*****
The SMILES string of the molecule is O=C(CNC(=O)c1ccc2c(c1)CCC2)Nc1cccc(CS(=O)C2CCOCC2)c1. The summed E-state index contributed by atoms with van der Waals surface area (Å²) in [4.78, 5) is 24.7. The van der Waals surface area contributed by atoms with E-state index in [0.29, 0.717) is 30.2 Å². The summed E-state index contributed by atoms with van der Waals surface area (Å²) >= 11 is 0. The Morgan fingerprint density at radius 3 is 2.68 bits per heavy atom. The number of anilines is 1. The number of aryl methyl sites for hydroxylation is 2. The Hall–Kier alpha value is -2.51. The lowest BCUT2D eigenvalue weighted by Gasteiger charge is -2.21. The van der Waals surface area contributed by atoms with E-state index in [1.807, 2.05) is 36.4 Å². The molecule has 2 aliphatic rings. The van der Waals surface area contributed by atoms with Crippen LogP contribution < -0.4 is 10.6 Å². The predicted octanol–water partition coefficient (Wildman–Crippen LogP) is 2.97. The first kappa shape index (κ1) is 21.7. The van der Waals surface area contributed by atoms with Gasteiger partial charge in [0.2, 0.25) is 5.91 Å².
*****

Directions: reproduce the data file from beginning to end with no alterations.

The SMILES string of the molecule is O=C(CNC(=O)c1ccc2c(c1)CCC2)Nc1cccc(CS(=O)C2CCOCC2)c1. The summed E-state index contributed by atoms with van der Waals surface area (Å²) in [4.78, 5) is 24.7. The van der Waals surface area contributed by atoms with E-state index in [0.29, 0.717) is 30.2 Å². The summed E-state index contributed by atoms with van der Waals surface area (Å²) >= 11 is 0. The Morgan fingerprint density at radius 3 is 2.68 bits per heavy atom. The number of anilines is 1. The number of aryl methyl sites for hydroxylation is 2. The Hall–Kier alpha value is -2.51. The lowest BCUT2D eigenvalue weighted by Gasteiger charge is -2.21. The van der Waals surface area contributed by atoms with E-state index in [1.807, 2.05) is 36.4 Å². The molecule has 2 aliphatic rings. The van der Waals surface area contributed by atoms with Crippen LogP contribution < -0.4 is 10.6 Å². The predicted octanol–water partition coefficient (Wildman–Crippen LogP) is 2.97. The first kappa shape index (κ1) is 21.7. The van der Waals surface area contributed by atoms with Gasteiger partial charge in [0.2, 0.25) is 5.91 Å².